Let’s Just Go Back To Work — Or Can We?
Workplace investigations are tough! The stakes are high, even if the allegations don’t appear to be that serious. Everyone cares deeply about ensuring that concerns have been thoroughly investigated, that appropriate action has been taken and that it won’t happen again. After an investigation, we want everyone to just go back to work. But is this realistic?
Employees are left with bits and pieces of information gleaned from witness interviews, random observations and/or office gossip. From these “snapshots”, they create a story that may or may not be accurate. This is not out of any malicious intent on the part of team members. It’s just how our brains are wired. It’s how we make sense of the world — by creating a narrative that makes sense to us.
So, left with no other information, employees will come to a conclusion about what really happened. And it’s often just plain wrong, invites gossip and is damaging to morale, their sense of justice and fair treatment.
So, consider whether sharing a certain amount of information might actually be a better practice than the “best practice” of sharing nothing. Without disclosing details of the investigation, we can thank witnesses for participating, tell them the investigation is concluded and acknowledge some of the issues raised.
For example, you might consider simply stating to the involved work group, “As you know, some concerns were raised. We looked into them and found that there was some inappropriate conduct. We’ve taken appropriate action and we are confident it won’t happen again. As always, we urge you to raise any concerns you may have so that we can address them promptly.”
Of course, it’s going to depend on a number of factors and you’re going to have to use excellent judgment. You may even be taking some risk — but if it works — the return is a group of employees who believe you have been responsive, fair and that you’re committed to having a good workplace.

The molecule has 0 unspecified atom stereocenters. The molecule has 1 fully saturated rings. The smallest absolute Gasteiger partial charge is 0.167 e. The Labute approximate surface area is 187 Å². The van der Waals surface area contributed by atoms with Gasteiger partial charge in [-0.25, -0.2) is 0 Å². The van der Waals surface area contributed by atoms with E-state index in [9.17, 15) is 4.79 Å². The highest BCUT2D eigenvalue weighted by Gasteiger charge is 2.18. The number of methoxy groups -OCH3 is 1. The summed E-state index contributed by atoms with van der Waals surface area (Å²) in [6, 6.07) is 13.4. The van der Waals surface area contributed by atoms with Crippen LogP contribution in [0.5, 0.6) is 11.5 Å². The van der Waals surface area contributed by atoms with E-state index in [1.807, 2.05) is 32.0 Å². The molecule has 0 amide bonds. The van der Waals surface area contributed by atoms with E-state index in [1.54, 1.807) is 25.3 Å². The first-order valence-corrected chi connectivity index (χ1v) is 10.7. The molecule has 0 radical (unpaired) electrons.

Following are some factors to consider when making this critical decision:
- How many people were involved? The more that were involved, the more you might consider sharing more information. If a small group is involved, we often recommend sharing the basic conclusions at the end of the investigation.The more serious the conduct, the more important it might be to share some information. You can be confident that most of the team that the alleged offender works with, and all of the team the complainant works with (if different) know the allegations. If nothing is shared, and the alleged offender is still there, people will tend to believe nothing was done.
- Evaluate the level of gossip that has surrounded the investigation. If it’s high, sharing some of the key facts can help calm things down.
- Perhaps one of the most important times to consider sharing conclusions from the investigation with witnesses and other stakeholders is when the investigation concluded that nothing inappropriate occurred. Witnesses have been asked about inappropriate conduct and without any additional information, will often conclude that the alleged conduct occurred. This is extremely unfortunate and unfair to the alleged offender, who is now more appropriately characterized as “the wrongfully accused.” Consider a statement such as, “We conducted an investigation into some concerns that were raised, and have concluded that there was simply a misunderstanding. The conduct does not appear to have occurred as originally perceived. This happens to all of us at times. In all cases, we really appreciate the concerns being raised since this is how we can get things resolved.”
Before you decide to share information after an investigation, we recommend you talk to legal counsel, weigh the benefits and risks of sharing information versus allowing the workforce to come to their own conclusions. While there is no easy answer, it is definitely worth a vigorous discussion and a real decision. Don’t just leave it to “best practice” and say nothing because you didn’t consider all of the options.